Refunding Des Moines

Brandi Webber is a local artist, volunteer, mother, and candidate for Des Moines City Council in Ward 3. -promoted by Laura Belin 

A community’s priorities can be made visible by looking at the breakdown of the city budget. Looking at Des Moines’ city budget, you see that our largest single priority, at roughly 39 percent of spending, is policing.

With such a large portion of our budget devoted to policing, examining the effectiveness of police and their role in our community should be non-controversial. When we talk about “defunding the police,” many will conjure an image of a city in disarray as the pillars of society crumble to the ground. The reality is, our society relies too heavily on a policing system.

In many cases, our high-ranking law enforcement are making close to or over 100 percent more than the national average for those positions. Our police officers are outfitted like soldiers, given weapons to match, and drive cars that are hard to identify.

Our police departments are even equipped with militarized machinery that is more suitable for the National Guard – and for what? Our community isn’t any safer because our Chief of Police is overpaid to the tune of roughly $100,000 a year. Our crime rate isn’t any lower because our police department has armored tanks. In fact, our community is suffering because of the constant drain that is the ever growing policing budget.

So, what does it actually mean when we talk about reallocating funds and resources from the police? 

It means reducing the responsibilities of the police department, putting those funds and resources into community programs instead.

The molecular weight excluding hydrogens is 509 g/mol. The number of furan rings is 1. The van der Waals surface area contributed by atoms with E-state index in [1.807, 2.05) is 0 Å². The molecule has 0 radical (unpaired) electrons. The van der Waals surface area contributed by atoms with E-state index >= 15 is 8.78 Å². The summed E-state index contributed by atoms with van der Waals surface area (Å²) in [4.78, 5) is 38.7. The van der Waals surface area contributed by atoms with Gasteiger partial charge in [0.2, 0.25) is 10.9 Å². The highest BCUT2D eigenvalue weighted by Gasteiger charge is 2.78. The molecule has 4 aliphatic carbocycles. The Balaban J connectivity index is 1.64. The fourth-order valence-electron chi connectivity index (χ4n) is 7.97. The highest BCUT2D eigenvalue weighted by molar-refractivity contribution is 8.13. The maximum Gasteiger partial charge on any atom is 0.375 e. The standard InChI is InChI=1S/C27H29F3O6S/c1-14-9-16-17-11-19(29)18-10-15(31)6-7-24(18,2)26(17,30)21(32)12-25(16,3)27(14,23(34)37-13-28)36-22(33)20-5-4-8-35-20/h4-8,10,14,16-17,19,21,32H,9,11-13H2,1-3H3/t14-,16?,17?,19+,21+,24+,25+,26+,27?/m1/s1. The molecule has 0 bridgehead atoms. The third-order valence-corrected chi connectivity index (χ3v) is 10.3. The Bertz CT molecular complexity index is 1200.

For instance, many cities around the country, including Waterloo, Iowa, have been successful in sending social workers, EMTs, addiction specialists, and homeless advocates in place of the police on certain community calls. By treating every situation with the appropriate professional attention required, we would not be punishing people for merely existing. Rather, we would be helping them out of stressful situations that an aggressive police presence often worsens. 

While the above would be a great first step for Des Moines, it is just one example of how the city council could be prioritizing the community rather than pumping more money into a system that has largely alienated, and in some cases endangered, Des Moines residents.

The buck doesn’t stop with budget cuts and personnel changes. Our priorities as a city must change. That means investing in our schools, so they can help each student reach their full potential. It means investing in affordable and safe housing for everyone. It means setting up addiction services to help people recover instead of throwing them in jail. It means empowering our city by investing in the people and small businesses that make up our community. 

In short, it means reimagining public safety and investing in new programs and community resources that deal with crime holistically–not just reacting, but proactively preventing crime by identifying the main influences on criminal behavior in our community and tackling those issues head on.

This isn’t a matter of defunding the police. It is a matter of refunding our community.

For more progressive ideas on how to improve Des Moines, check out Brandi Webber for City Council.

Editor’s note: Bleeding Heartland welcomes guest posts advocating for progressive or Democratic candidates for local offices. Please contact Laura Belin if you are interested in writing.

Ward 3 covers much of downtown Des Moines and most neighborhoods in the southwest part of the city.

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